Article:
Nutritional yeast – sprinkle it on kale chips or some steamed broccoli for a cheesy flavour
Daiya cheese – It is coconut oil-based and contains no animal products. Though this product is processed it can provide you with a cheesy flavour once and a while.
Dairy-free yogurts – You can find a wide variety of dairy-free yogurts these days. Whether they be coconut, almond or cashew. Watch for added sugars or make your own and sweeten naturally!
3/4 cup Cashews (soaked for 6 hours, drained and rinsed.)
1/2 cup Water
1/4 cup Pitted Dates (3-4 dates)
Soak cashews for 6 hours or overnight. Drain and rinse them.
Add cashews, water and pitted dates to a food processor. Process until smooth yogurt consistency.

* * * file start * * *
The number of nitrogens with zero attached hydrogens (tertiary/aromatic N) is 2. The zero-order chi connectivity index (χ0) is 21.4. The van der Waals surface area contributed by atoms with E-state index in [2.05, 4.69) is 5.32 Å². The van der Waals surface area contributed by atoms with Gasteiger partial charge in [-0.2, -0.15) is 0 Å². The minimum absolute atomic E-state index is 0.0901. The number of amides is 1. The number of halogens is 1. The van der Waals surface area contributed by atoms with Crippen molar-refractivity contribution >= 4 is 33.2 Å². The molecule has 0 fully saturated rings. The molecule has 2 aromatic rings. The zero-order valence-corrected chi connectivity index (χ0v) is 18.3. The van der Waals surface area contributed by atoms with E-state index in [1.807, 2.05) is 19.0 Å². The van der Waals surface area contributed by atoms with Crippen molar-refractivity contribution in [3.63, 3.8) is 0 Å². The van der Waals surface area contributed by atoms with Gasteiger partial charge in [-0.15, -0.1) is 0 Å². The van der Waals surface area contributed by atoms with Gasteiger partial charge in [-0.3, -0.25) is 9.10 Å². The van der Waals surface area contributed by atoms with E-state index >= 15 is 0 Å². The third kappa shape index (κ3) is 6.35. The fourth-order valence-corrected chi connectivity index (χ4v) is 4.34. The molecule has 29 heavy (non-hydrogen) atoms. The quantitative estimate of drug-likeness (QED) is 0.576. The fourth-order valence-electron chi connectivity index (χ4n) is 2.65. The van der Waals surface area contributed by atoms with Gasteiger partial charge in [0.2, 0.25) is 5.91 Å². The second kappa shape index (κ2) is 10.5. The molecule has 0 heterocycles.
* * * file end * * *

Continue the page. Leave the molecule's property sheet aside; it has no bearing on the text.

Divide yogurt into glasses or bowls.
Optional: Top with fruit. (Do the reverse if you like the fruit on the bottom.) Enjoy!
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Chavarro, J.E. et al. A prospective study of dairy foods intake and anovulatory infertility. 2007. 22(5): 1340-1347.
Danby, F.W. Nutrition and acne. Clinics in Dermatology. 2010; 28(6): 598-604.
Lessner, Jenna. Paleo: A holistic approach. 2016.
Milk Allergy. http://www.albertahealthservices.ca/assets/info/nutrition/if-nfs-milk-allergy-birth-to-3-years.pdf
Siri-Tarino, P.W., Sun, Q., Hu, F.B. and Krass, R.M. Meta-analysis of prospective cohort studies evaluating the association of saturated fat with cardiovascular disease. Am. J. Clin. Nutr. 2010; doi: 10.3945/ajcn.2009.27725.
Wise, L.A, et al. Dairy intake and fecundability in 2 preconception cohort studies. Am. J. Clin. Nutr. 2017; 105 (1): 100-110.